IndyCar CEO must keep chassis choice from splintering series

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Today is the day. It’s the day that IndyCar Series CEO Randy Bernard makes his first enemies in motorsports. It’s also the day we see just how good a CEO Bernard is.

Up until now, Bernard has been the pied piper of open-wheel, earning high marks for his behind-the-scenes and out-front work from almost everyone in racing, including those who torched his predecessor, Tony George.

A pretty smart guy, who happens to be responsible for tens of millions in annual sponsorship deals in three major race circuits, recently told me that right now, everyone absolutely loves Bernard. Mainly, he surmised, because he hasn’t yet made any major decisions.

But what happens when some of those glad-handers find out Bernard isn’t exactly piping their tune?

Along with big decisions comes big controversy. So this afternoon at the Indianapolis Museum of Art when Bernard unveils which chassis formula—or formulas—the  series will adopt in 2012, he’s going to have several camps demanding an explanation for why the formula they supported wasn’t chosen. The announcement is set for 12:30.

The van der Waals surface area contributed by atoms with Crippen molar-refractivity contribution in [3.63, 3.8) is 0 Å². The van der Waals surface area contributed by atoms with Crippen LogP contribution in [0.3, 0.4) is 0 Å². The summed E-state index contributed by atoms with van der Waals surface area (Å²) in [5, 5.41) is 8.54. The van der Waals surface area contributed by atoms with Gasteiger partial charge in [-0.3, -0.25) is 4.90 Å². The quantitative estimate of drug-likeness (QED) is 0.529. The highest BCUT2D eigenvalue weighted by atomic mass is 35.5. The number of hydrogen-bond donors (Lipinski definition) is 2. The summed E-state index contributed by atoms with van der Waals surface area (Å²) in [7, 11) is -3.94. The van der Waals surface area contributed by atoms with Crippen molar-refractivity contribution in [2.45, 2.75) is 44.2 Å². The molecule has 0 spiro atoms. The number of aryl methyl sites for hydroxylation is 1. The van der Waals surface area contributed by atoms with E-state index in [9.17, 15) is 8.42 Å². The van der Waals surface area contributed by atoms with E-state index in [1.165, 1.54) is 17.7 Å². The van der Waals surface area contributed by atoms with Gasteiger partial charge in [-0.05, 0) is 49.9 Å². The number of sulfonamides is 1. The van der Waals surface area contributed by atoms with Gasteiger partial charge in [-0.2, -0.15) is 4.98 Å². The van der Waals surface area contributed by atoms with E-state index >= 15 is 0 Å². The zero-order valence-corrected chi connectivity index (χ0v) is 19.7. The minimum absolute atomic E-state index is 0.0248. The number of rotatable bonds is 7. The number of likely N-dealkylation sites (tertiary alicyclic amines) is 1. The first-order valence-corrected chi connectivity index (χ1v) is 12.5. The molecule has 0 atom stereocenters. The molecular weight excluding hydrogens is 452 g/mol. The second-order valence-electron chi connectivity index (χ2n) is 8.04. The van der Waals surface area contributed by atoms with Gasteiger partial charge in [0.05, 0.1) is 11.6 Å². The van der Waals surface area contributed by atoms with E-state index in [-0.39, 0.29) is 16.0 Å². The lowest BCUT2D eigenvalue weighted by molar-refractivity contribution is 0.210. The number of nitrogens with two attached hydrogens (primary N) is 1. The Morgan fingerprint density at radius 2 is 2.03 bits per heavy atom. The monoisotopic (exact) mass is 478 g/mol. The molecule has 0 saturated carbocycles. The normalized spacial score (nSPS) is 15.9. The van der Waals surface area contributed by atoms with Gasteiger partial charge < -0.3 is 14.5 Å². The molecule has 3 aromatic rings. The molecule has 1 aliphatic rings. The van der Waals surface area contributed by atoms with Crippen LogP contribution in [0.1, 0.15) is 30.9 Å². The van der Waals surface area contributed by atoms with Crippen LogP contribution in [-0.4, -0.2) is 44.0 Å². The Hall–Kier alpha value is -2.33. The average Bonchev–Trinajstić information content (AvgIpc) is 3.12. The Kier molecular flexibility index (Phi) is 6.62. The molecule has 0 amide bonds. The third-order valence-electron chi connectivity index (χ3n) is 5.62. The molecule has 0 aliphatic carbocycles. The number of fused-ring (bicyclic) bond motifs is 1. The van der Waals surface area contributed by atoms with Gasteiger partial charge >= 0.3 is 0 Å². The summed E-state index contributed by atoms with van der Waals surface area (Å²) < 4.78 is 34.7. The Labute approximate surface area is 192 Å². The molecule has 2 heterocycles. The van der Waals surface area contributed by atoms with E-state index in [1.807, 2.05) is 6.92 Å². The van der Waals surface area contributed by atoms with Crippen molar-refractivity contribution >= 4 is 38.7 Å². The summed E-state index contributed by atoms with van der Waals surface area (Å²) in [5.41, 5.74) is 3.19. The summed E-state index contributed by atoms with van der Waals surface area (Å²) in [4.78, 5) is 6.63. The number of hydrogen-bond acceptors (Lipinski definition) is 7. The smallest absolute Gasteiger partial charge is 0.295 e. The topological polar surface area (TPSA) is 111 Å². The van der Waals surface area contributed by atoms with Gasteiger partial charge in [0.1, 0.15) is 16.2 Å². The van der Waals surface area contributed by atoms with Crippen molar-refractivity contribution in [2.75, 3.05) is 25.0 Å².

I applaud Bernard’s formation of the ICONIC advisory committee to help make such critical decisions, and I love the theatrics of showing the committee vote via video at today’s media event. But make no mistake, this is Bernard’s call. There’s no delegating responsibility here.

“As soon as Randy starts making decisions, he will start to lose friends,” said Zak Brown, founder of Just Marketing International, which represents myriad motorsports sponsors and helped the IndyCar Series hunt for a title sponsor. “He has to stick by his decisions and hope they prove to be right.”

In the meantime, Bernard has to make sure he manages those different camps’ expectations and ensure their continued support for the series. If Bernard has learned anything in the four-plus months since he’s been in charge, I’m guessing he’s learned this sport can’t afford any more chaos caused by split allegiances.

I’m betting Bernard has long been politicking all the camps involved in the new chassis—and maybe most especially those whose proposals lost out.

For all his awe-shucks approach to his job, Bernard appears to be savvy and calculated in the moves he makes and friendships he’s forged.

And it’s a good thing. Going forward, Bernard is going to need all the friends he can get to rev the IndyCar Series to max speed.

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